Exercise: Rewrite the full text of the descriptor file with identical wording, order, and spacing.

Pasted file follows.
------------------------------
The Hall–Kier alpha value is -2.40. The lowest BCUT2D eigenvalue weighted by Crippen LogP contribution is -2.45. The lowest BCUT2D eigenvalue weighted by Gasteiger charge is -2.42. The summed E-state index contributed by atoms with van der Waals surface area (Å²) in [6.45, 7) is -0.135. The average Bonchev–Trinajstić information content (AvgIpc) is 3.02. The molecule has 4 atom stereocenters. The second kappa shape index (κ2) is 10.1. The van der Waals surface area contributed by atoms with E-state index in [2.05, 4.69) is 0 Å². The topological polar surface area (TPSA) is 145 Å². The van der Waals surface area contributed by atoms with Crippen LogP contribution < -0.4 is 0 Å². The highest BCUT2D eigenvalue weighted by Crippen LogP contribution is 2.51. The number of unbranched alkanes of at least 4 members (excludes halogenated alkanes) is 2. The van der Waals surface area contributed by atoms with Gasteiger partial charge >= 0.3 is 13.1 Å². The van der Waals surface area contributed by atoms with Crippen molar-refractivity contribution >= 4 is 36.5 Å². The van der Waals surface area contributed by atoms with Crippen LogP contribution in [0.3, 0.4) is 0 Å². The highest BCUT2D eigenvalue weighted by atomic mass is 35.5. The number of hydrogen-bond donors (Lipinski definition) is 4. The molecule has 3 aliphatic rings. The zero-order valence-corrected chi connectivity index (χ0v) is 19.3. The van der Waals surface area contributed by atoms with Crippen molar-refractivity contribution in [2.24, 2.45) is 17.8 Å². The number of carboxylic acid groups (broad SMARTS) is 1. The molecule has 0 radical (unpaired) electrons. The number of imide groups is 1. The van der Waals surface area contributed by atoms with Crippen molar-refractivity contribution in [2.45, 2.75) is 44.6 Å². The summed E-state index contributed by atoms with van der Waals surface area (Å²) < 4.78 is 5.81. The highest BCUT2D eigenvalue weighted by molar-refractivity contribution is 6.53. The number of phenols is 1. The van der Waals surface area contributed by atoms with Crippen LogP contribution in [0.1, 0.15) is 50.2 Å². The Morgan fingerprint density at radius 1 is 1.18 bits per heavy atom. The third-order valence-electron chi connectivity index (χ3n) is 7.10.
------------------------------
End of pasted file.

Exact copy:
The Hall–Kier alpha value is -2.40. The lowest BCUT2D eigenvalue weighted by Crippen LogP contribution is -2.45. The lowest BCUT2D eigenvalue weighted by Gasteiger charge is -2.42. The summed E-state index contributed by atoms with van der Waals surface area (Å²) in [6.45, 7) is -0.135. The average Bonchev–Trinajstić information content (AvgIpc) is 3.02. The molecule has 4 atom stereocenters. The second kappa shape index (κ2) is 10.1. The van der Waals surface area contributed by atoms with E-state index in [2.05, 4.69) is 0 Å². The topological polar surface area (TPSA) is 145 Å². The van der Waals surface area contributed by atoms with Crippen LogP contribution < -0.4 is 0 Å². The highest BCUT2D eigenvalue weighted by Crippen LogP contribution is 2.51. The number of unbranched alkanes of at least 4 members (excludes halogenated alkanes) is 2. The van der Waals surface area contributed by atoms with Gasteiger partial charge >= 0.3 is 13.1 Å². The van der Waals surface area contributed by atoms with Crippen molar-refractivity contribution >= 4 is 36.5 Å². The van der Waals surface area contributed by atoms with Crippen LogP contribution in [0.3, 0.4) is 0 Å². The highest BCUT2D eigenvalue weighted by atomic mass is 35.5. The number of hydrogen-bond donors (Lipinski definition) is 4. The molecule has 3 aliphatic rings. The zero-order valence-corrected chi connectivity index (χ0v) is 19.3. The van der Waals surface area contributed by atoms with Crippen molar-refractivity contribution in [2.24, 2.45) is 17.8 Å². The number of carboxylic acid groups (broad SMARTS) is 1. The molecule has 0 radical (unpaired) electrons. The number of imide groups is 1. The van der Waals surface area contributed by atoms with Crippen molar-refractivity contribution in [2.45, 2.75) is 44.6 Å². The summed E-state index contributed by atoms with van der Waals surface area (Å²) < 4.78 is 5.81. The highest BCUT2D eigenvalue weighted by molar-refractivity contribution is 6.53. The number of phenols is 1. The van der Waals surface area contributed by atoms with Crippen LogP contribution in [0.1, 0.15) is 50.2 Å². The Morgan fingerprint density at radius 1 is 1.18 bits per heavy atom. The third-order valence-electron chi connectivity index (χ3n) is 7.10.